Steele’s “Expectancy” IS Vroom’s “Self-expectancy X Outcome-expectancy”
And Steele’s denominator is just a way to acknowledge that motivation is attenuated by delay and impulsiveness.
As I’ve been thinking through various theories of motivation, I’ve often stopped to wonder why Vroom thought it important to make a distinction between self-efficacy and outcome-efficacy, whereas Steele chooses to collapse that distinction into a single term.
Let’s start by asking . . .
What’s the Difference Between Self-Efficacy and Outcome-Efficacy?
First, let’s make sure we understand what Self-Efficacy and Outcome-Efficacy are, and how they differ.
Self-Efficacy is the degree of confidence we have that, if we put in the effort, we will be able to complete the project.
Outcome-Efficacy is the degree of confidence we have that, if we complete the project, the desired outcome will follow.
Consider the causal sequence: Effort –> Good Performance –> Desired Outcome.
Self-efficacy is about the first link, and outcome-efficacy is about the second link.
Let’s say you want to get 100 more visitors per day to your website, and you think that writing 5 new articles for your blog this week is a good way to reach that goal.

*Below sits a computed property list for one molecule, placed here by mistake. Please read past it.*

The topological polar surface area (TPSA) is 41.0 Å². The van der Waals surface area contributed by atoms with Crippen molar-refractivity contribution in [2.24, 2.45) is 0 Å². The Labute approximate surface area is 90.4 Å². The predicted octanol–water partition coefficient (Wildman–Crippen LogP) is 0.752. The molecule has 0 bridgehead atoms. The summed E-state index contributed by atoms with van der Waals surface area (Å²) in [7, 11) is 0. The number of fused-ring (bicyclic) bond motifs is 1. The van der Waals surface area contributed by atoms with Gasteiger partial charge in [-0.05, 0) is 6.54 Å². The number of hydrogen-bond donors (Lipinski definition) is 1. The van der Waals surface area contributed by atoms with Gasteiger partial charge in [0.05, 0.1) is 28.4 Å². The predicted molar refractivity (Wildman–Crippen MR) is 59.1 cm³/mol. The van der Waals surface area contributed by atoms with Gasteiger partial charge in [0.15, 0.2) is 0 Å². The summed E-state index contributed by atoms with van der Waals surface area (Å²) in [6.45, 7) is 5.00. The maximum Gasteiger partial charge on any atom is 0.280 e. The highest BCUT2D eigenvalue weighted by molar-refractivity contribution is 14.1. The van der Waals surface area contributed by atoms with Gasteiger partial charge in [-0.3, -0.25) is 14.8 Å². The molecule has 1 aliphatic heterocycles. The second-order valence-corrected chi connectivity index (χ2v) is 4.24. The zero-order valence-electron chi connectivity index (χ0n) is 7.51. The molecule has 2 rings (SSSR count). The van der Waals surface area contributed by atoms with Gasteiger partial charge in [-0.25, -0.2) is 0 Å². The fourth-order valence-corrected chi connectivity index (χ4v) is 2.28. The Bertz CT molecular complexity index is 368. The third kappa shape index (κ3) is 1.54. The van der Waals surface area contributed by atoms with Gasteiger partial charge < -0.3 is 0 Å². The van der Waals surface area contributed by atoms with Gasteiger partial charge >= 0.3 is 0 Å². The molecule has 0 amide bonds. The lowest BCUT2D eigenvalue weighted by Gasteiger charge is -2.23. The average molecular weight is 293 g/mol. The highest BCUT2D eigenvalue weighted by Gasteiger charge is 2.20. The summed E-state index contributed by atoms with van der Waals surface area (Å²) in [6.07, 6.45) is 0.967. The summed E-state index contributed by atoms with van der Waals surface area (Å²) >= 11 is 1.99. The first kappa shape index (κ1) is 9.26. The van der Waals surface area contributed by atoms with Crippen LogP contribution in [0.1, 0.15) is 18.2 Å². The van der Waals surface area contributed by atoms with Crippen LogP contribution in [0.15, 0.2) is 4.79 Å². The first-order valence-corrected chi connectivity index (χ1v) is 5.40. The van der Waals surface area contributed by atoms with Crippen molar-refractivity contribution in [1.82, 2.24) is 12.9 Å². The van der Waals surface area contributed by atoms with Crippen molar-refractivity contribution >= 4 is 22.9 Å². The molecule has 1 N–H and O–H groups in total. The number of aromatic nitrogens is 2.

And perhaps, as you start working on this project, you start to have doubts that threaten your motivation.
There are two different kinds of doubts you might have.
- You might have doubts that you will be able to produce the work. Perhaps you’re unsure that you can write articles of high enough quality on the given topic to maintain the high standards your website is known for. Or perhaps you’re unsure you can write the articles in the time frame you have to work with. This reflects low self-efficacy.
On the other hand you might be worried that, EVEN IF you perform well and get those 5 articles done, you still might not get the traffic you want. After all, Google is rather fickle at times (have you heard?). This reflects low outcome-efficacy.
And, even worse, you might have BOTH kinds of doubts.
On the face of it, this seems to be an important distinction.
When we’re unsure we can produce an outcome it seems sensible to ask where the source of the problem is — is the problem internal (a lack of skill or knowledge, a matter of self-efficacy), or is it external (factors beyond our control, a matter of outcome-efficacy).
But for Steele the distinction doesn’t carry enough weight to change his 4 factor model into a 5 factor model.
Steele prefers to have us ask a single question: do we have doubts about whether our effort will produce the outcome?
Instead of asking two questions: 1) do we have doubts about our effort leading to adequate performance? and 2) do we have doubts about adequate performance producing the outcome?
So let’s consider:
Does it pay to make a distinction between Self-Efficacy and Outcome-Efficacy?
Consider two procrastination equations:
Steele’s 4-Factor Equation:
Motivation = (Value X Expectancy)/(Delay X Impulsiveness)